Words and Pictures by Fleur Kinson

If you’ve flicked through an Italian newspaper or magazine, you’ll have spotted them. Italian walls daubed with graffiti? Italian teenage slang? No. I’m talking, of course, about English words.
For decades, Italians have been borrowing thousands of English words and formally making them part of the Italian language – words like ‘sexy’, ‘weekend’, ‘stress’, ‘shopping’, and ‘manager’.

Practicality lies behind the choosing of words with no Italian equivalent – ‘picnic’ is more concise than ‘merenda all’aria aperta’. But simple love of novelty prompts the snatching of many others – ‘freezer’ somehow livens up chats about the ‘congelatore’.

English loanwords are most noticeable in Italian journalism, advertising, business and science. Ultima-tely, they are a result of the economic might of the United States and the pervasiveness of its culture. English is thought attractive because it’s linked to prosperous people. It’s an ages-old assumption: to be like the rich you must talk like them.

As in a game of Chinese whispers, strange things often happen when one language borrows from another. Look at the English adoption of ‘al fresco’. In Italy, this phrase never refers to outdoor dining, and can even mean ‘in prison’!

Likewise, would you guess that an Italian ‘spot’ is a television commercial? Or that ‘footing’ means jogging, a ‘speaker TV’ is a newsreader, and a ‘golf’ is a cardigan?
Borrowing from other languages is a creative activity. Not only have Italians appropriated English meanings, spellings and pronunciation to suit their own purposes, they’ve allocated gender to English nouns (‘il budget’, ‘lo slogan’, ‘la gang’) and extended English words to make other Italian words (‘flirtare’ from ‘flirt’, ‘snobismi’ from ‘snob’, etc.).

Not Just a Modern Phenomenon

Italy has been having a colourful relationship with English and its speakers for 300 years. In the late 1700s, so-called ‘Anglomania’ swept Western Europe, partly because everyone was tired of admiring the French (who were annoyingly good at everything thought important in the 18th century) but also because British scientific and technological innovations were spreading English words for new things.

Italian interest in all other cultures and languages dried up in the 1800s, however, as the myriad states and kingdoms of Europe’s boot-shaped peninsula struggled to achieve a single national identity. (A unified Italy finally came into being in 1861). To bond together all the new Italians, everything had to be as Italian as possible.

As the 20th century got underway and the reins of the world seemed to be handed to America, Italians went crazy for the United States. Millions emigrated, seeking prosperity in the ‘land of opportunity’.
Back home, English was idealized as the language of American wealth and plenty, and many of its words were embraced into Italian – even when immigrants’ tales of hardship in the new world began to be heard.
And then the Fascists arrived. For 20 years, they encouraged Italy to be as economically, culturally, and politically independent as possible.

Naturally, racial and linguistic ‘purity’ were very highly prized. Italian dialects and minority languages were suppressed, and action was taken to ‘cleanse’ Italian of foreign words – including any used in the names of towns, hotels, and even surnames.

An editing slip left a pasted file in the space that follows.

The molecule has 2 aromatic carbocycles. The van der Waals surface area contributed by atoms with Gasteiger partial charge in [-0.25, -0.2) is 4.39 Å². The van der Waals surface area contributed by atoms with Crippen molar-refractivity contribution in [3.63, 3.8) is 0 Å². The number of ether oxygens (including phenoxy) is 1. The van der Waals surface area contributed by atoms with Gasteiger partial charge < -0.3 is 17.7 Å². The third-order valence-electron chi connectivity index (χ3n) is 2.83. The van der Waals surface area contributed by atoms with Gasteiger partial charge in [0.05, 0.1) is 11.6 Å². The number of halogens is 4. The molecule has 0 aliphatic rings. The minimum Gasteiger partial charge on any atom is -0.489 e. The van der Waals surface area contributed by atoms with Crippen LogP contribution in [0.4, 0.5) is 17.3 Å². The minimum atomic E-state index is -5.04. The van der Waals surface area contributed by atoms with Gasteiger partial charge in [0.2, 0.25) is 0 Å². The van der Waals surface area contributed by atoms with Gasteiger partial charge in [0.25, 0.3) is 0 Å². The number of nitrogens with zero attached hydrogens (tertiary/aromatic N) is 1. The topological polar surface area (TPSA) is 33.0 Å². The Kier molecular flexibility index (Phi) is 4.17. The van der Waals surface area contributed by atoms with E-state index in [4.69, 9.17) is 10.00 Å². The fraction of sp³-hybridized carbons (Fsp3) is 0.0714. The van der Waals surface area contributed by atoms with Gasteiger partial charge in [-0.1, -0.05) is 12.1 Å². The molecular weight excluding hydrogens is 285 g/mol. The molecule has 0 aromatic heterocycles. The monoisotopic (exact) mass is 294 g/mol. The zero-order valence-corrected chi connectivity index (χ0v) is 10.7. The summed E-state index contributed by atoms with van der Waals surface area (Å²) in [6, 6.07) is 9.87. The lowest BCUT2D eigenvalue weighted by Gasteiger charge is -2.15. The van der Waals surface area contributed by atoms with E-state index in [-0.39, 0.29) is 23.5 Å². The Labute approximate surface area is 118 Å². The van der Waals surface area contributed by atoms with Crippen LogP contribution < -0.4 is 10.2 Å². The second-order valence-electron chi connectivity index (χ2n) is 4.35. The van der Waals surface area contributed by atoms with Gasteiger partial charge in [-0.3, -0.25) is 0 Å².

The Accademia d’Italia published lists of ‘illegal’ foreignisms and proposed Italian substitutes. The alien word ‘sport’, for example, should be replaced with ‘diporto’ or ‘ludo’ or ‘agone’ or ‘gioco’. ‘Bar’ must yield to ‘barro’, ‘mescita’, ‘quisibeve’, ‘bibitario’, or ‘bevitario’.
Violation of these guidelines could mean a hefty fine or even a six-month prison sentence, but the vast majority of suggested alternatives failed to catch on. A renewed craze for American culture, and for the English language, came with the end of World War Two. It would only intensify as the 20th century progressed.

And the Future?

Current research suggests the Italians are becoming less fascinated by America and more intrigued by the burgeoning European Union and all it might offer them. It’s unlikely that their attention will shift to other European languages, however, because English’s status is so entrenched and the language deemed so useful.
English is the world’s lingua franca – currently known by about 2 billion people, or one third of the world’s population. Because no other language can put you in touch with so many people, English is overwhelmingly the most popular foreign language learnt by Italians (and all other continental Europeans). As more Italians acquire fluency, it’s likely they’ll smuggle fewer English words into Italian and keep the two languages separate.

Demand for English has become so great that certain secondary schools have made French compulsory for some pupils in order to avoid a mass unemployment of French teachers!

Many Italians view English as vital for career advancement.
While E.U. policies (and every individual’s rightful instinct to use and preserve their native language) ensure that English will, thankfully, never be the only language spoken in Europe, many linguists predict that the whole continent may eventually be bilingual - with every European having his or her native language for local use plus English for international communication.